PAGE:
James D. Houston honored as Laxalt Distinguished Writer

James D. Houston honored as Laxalt Distinguished Writer

The Reynolds School of Journalism will recognize author James D. Houston as the 2009 Robert Laxalt Distinguished Writer. Houston will talk about his craft at the Joe Crowley Student Union, Oct. 22, at 7 p.m. The event is free and open to the public.

"It is uncommon for authors to be equally comfortable writing both fiction and nonfiction," said Jerry Ceppos, dean of the Reynolds School. "The selection of Mr. Houston as the Laxalt honoree is a fitting tribute. Both men followed a similar path in their distinguished careers."

As did Robert Laxalt, Houston has published works of fiction and nonfiction including eight novels. 

Houston, an acclaimed Western author, arguably is best known for his classic, "Farewell to Manzanar," now in its 67th printing. Few titles in publishing have enjoyed such success. 

In the book, Houston and wife and co-author, Jeanne Watasuki Houston, describe the true story her family's experience at an American internment camp during World War II.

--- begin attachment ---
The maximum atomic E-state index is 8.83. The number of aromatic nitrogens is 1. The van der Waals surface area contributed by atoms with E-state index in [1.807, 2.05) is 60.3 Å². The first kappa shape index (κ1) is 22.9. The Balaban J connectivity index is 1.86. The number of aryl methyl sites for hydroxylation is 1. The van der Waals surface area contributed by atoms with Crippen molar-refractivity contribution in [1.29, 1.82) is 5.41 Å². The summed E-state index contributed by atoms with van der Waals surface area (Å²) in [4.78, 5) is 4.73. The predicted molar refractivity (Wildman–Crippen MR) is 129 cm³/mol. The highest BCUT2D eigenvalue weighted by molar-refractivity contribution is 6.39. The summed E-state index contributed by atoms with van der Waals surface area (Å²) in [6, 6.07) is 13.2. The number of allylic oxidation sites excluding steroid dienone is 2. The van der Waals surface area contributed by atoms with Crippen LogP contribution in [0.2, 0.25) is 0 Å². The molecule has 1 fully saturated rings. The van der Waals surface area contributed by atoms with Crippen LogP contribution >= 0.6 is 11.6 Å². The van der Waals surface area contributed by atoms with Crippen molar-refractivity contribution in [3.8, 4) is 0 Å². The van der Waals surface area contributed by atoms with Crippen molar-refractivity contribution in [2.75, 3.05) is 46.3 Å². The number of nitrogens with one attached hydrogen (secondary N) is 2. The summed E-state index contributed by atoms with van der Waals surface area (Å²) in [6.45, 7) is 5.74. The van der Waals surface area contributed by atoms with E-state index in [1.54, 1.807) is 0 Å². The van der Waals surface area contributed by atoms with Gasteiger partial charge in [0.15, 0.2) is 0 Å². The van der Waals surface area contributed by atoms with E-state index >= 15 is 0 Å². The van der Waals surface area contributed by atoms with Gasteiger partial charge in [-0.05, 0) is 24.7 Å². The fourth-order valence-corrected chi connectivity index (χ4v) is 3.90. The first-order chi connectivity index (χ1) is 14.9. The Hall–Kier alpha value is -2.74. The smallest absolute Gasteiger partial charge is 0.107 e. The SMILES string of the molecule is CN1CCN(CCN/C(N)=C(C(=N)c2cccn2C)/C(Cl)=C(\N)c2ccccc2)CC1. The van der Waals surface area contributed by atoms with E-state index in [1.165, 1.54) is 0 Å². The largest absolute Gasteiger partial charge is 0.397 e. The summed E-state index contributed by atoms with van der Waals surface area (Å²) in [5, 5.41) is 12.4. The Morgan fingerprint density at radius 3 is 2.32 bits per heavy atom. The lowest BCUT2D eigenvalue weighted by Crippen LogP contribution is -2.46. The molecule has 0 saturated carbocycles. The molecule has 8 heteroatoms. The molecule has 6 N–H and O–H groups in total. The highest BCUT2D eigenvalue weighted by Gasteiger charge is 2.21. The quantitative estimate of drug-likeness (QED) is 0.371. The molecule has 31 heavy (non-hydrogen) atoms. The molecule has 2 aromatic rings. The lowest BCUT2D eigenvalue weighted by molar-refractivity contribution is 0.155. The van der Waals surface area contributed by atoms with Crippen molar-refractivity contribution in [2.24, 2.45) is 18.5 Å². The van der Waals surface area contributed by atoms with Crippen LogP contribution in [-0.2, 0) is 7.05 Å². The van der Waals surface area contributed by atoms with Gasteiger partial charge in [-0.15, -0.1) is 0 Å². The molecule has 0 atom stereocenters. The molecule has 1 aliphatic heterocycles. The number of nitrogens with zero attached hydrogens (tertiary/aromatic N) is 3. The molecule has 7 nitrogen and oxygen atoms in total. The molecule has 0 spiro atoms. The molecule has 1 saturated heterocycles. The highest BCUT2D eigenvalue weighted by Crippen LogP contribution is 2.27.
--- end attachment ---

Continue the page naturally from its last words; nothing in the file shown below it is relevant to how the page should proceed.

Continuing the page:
Houston's most recent book, "Bird of Another Heaven," was published in 2007. He also wrote, "Snow Mountain Passage," a compelling story of the Donner Party saga as told fictionally by leader James Frazier Reed and Reed's daughter Patty. In the story, Patty - now 80-years-old - recalls the tragedy she lived through as a child. 

In a strange but true twist of life imitating art, Houston lives in the Santa Cruz Victorian home in which Donner survivor Patty Reed spent the final years of her life. 

Houston's works of western literature include "Continental Drift," which launched the University of California's Fiction Series, and "Native Son of the Golden West" and "In the Ring of Fire: a Pacific Basin Journey."

"The Robert Laxalt Distinguished Writer program was established following the 2001 death of Laxalt to encourage new generations of writers," said Warren Lerude, a long-time friend of Laxalt and journalism professor. 

Laxalt, considered by many to be Nevada's finest writer, founded the University of Nevada Press; wrote l7 books, two of which were nominated for the Pulitzer Prize. Laxalt wrote under contract for National Geographic Magazine; and, for l8 years, was a professor at the Reynolds School of Journalism.

"James D. Houston is an extraordinary writer whose talent is matched only by his deeply generous spirit in sharing his craft with others," said Christopher Coake, assistant professor of English. 

Coake was named one of the top 21 "Best of Young American Novelists" by the British magazine of new writing, Granta. The honor came only months after Lire, a French literary magazine, proclaimed Coake's book, "We're in Trouble," one of the top 20 best books of 2006. 

The Reynolds School of Journalism is Nevada's only accredited journalism school.

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